When he saw the crowds, he had compassion on them, because they were harassed and helpless, like sheep without a shepherd.  
       – Matthew 9:36

 

Moved with compassion, Jesus reached out His hand and touched him. “I am willing,” He told him. “Be made clean.”
      – Mark 1:41

 

And Jesus went forth, and saw a great multitude, and was moved with compassion toward them, and he healed their sick.

     – Matthew 14:14

 I love that time after time, when scriptures mention Jesus in relation to people, they always speak first of His compassion. He didn’t heal, restore or interact with His people without first being moved to compassion for them. I love that Jesus enters our situations and doesn’t ever stand in judgment of us, the lowly, poor, downcast, rejected, but simply reaches out His hand in love and kindness. I love to know that this is who Jesus is. I love every second of contact I have with these beautiful people, despite momentary frustrations, because I feel so much closer to Jesus’s heart and who He is.

I am so privileged and humbled because I get to be Jesus to people who many never have heard of Him…or if they have, they’re so unaware of what love is that the phrase, “Jesus Loves You” means nothing to them. I’m not insinuating that I actually AM Jesus, obviously, because I could never be who He is or do what He does. But what I do mean is that I am His representative. What I do reflects Him. Every kiss I give to a dirty little cheek, every time I put another bandage on a tiny foot, every time I run and play frisbee with the children, every moment I am able to tickle them or dance with them or cut their hair…I am Jesus to these little children that God so ferociously adores. God forgive me all the moments I get caught up with logistics or confusion or small inconveniences instead of remembering that simple truth.

———— 

A final note about the goings on here in the village is one of immense gratitude to those supporting me financially at New Hope and beyond. There are so many needs here and there is so much good that comes from even the smallest gifts.

For the baby of the woman who died that I mentioned in my last blog, a little girl who is still unnamed, we’ve provided 9 weeks of formula and clean water for (and we will continue to), and helped pay funeral fees for the family.

For two pregnant women with complications during birth, we’ve rushed them to the clinics to help them deliver their babies safely.

For a woman with a mystery illness, a woman with a growth on her face, two men with paralysis of the legs beginning and a man who fell out of a tree onto his neck we’ve been able to provide with transport to the hospital, x-rays, medicines, AIDS tests, lodging and food during their stays at the hospital in Sumbawanga (some two hours away from Kansansa).

Finally, for a man whose bone has been sticking out of his shoulder since last June from a hunting accident (I both saw and smelled this wound and I cannot believe he’s been living with it nearly 9 months now) we provided everything mentioned above, as well as covered the cost of his surgery. Unfortunately, it may be that his arm will have to be amputated due to the gangrene, but praise God that it’s been stopped before it spreads to his entire body. This man and his family sold all their possessions to be able to afford a trip to the hospital in previous months, only to be turned away after waiting a month because there was no one equipped to help him.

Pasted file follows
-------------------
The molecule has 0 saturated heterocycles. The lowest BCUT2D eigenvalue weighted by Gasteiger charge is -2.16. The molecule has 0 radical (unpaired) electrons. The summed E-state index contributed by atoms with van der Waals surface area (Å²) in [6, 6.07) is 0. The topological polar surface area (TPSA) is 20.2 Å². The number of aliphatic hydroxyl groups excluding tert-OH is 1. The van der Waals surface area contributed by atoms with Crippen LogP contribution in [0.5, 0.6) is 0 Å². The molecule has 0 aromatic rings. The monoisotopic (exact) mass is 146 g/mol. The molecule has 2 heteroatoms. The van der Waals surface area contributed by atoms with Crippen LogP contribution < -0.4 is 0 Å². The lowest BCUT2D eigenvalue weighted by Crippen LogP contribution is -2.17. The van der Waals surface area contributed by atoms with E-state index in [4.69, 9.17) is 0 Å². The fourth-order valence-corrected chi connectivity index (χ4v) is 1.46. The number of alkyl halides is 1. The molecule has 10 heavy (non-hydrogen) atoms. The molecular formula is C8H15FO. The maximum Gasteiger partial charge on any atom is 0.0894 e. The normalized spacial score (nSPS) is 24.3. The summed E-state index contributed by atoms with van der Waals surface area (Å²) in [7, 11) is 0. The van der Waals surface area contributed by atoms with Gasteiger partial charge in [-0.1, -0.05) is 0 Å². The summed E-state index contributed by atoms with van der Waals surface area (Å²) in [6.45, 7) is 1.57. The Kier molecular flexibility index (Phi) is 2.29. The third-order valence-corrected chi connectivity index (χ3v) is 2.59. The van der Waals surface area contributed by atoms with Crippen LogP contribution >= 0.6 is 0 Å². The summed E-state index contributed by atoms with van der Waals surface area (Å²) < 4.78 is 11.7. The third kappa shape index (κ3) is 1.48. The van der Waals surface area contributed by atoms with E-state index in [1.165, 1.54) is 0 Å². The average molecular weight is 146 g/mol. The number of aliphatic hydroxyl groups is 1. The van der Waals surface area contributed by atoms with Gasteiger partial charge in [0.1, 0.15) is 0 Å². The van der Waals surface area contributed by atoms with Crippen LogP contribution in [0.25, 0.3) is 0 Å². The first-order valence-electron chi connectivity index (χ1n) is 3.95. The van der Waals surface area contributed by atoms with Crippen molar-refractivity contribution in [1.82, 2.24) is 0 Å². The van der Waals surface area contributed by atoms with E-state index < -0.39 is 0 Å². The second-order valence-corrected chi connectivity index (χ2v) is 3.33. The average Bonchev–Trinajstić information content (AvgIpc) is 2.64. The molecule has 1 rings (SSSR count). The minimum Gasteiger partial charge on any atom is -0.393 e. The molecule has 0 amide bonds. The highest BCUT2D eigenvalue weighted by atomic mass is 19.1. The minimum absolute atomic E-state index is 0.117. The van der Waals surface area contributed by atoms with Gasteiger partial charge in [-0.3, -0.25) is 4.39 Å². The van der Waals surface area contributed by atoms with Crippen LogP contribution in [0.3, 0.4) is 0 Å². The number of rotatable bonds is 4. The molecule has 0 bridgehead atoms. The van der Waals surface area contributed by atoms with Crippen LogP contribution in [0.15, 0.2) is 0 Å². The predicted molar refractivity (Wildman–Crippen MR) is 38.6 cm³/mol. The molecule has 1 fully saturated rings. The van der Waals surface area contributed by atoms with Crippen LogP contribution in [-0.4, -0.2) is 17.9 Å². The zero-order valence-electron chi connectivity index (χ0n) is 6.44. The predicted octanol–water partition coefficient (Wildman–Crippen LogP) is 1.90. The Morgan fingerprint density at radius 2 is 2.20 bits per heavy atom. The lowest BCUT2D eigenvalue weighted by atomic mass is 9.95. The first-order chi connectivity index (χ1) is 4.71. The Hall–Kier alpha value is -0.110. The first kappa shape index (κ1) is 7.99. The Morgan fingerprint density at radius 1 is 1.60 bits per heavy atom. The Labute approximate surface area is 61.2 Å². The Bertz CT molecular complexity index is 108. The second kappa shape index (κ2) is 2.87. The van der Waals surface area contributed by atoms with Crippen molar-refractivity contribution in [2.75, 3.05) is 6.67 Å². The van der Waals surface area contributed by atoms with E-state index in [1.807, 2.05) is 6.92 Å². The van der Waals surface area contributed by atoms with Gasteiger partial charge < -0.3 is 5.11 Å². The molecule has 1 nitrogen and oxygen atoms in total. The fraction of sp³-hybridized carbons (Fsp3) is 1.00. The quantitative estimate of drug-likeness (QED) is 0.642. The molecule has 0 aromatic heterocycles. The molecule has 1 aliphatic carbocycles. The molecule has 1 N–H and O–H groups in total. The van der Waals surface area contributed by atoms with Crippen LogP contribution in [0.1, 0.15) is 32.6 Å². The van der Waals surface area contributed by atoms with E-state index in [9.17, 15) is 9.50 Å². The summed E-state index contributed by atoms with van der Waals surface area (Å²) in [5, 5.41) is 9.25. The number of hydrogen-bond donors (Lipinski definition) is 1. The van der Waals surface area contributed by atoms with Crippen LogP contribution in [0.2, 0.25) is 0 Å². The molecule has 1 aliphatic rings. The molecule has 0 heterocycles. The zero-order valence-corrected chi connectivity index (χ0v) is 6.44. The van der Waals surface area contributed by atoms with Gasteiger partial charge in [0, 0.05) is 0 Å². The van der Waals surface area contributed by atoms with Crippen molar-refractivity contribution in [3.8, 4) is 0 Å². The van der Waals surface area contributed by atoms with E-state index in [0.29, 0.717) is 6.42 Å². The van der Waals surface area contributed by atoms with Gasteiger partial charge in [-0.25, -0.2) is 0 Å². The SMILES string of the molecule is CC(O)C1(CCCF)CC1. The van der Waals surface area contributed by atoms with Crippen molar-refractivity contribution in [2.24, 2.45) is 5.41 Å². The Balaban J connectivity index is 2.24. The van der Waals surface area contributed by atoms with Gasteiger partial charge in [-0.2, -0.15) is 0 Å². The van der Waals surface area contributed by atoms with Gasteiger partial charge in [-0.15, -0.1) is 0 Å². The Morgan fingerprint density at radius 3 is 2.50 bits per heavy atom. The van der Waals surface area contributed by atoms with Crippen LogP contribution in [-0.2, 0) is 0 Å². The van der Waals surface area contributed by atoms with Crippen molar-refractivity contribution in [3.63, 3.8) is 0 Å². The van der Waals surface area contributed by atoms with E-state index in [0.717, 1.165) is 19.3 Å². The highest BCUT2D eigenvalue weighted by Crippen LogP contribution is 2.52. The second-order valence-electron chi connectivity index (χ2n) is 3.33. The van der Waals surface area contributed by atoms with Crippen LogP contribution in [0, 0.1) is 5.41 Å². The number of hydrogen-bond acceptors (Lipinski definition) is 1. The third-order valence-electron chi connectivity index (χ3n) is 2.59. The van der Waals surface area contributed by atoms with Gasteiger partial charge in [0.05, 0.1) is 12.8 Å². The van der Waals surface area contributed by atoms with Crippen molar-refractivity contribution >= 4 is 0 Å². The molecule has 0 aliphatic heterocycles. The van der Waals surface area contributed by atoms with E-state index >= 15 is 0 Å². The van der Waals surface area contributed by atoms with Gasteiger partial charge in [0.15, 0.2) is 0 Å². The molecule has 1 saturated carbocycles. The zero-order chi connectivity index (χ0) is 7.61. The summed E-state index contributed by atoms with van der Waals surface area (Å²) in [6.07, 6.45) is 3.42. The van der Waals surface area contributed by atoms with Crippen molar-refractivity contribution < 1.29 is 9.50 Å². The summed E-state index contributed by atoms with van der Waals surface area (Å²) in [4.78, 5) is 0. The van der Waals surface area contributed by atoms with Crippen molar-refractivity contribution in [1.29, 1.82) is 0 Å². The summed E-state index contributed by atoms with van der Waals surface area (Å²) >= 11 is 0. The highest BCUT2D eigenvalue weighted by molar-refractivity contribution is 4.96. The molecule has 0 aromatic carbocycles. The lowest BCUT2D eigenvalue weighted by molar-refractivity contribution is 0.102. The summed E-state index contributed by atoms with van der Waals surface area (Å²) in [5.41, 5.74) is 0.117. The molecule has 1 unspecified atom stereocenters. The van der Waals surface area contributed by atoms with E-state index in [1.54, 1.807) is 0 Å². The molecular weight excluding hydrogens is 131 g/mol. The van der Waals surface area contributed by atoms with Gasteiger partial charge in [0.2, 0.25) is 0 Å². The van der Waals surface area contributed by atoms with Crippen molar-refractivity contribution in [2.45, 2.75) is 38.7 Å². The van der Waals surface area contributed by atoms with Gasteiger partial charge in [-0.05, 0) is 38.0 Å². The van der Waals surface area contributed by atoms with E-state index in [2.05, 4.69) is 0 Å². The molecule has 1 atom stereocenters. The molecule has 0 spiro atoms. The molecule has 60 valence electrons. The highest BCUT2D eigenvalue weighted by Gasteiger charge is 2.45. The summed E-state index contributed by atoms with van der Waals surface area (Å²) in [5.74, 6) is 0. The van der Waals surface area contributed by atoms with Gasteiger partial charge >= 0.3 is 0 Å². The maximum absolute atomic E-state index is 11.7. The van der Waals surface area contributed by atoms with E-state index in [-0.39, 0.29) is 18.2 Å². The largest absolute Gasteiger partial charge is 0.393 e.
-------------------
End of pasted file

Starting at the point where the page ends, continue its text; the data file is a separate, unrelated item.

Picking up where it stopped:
All these individuals and their family members easily add up to over 50 people and we’ve been able to meet their immediate needs because of your generosity, friends. Doors are opened to their hearts so quickly as they see we really and truly care about them. They are closer to believing that Jesus could love them because they are able to see that people who represent Him love them, in way that endeavors to meet their physical, as well as spiritual needs.The gratitude of these precious people is so humbling to see and I tear up even now as I write about it. You are changing lives through your support and I cannot emphasize enough how blessed I pray you are for listening to God’s heart.

This is what it actually means to follow Jesus.

Religion [as it is expressed in outward acts] that is pure and unblemished in the sight of God the Father is this: to visit and help and care for the orphans and widows in their affliction and need, and to keep oneself unspotted and uncontaminated from the world.
     – James 1:27

When they had finished eating, Jesus said to Simon Peter, “Simon son of John, do you love me more than these?” 
“Yes, Lord,” he said, “you know that I love you.”
Jesus said, “Feed my lambs”
    – John 21:15

© Stephanie Elwell and Keep Your Eyes Open, 2013.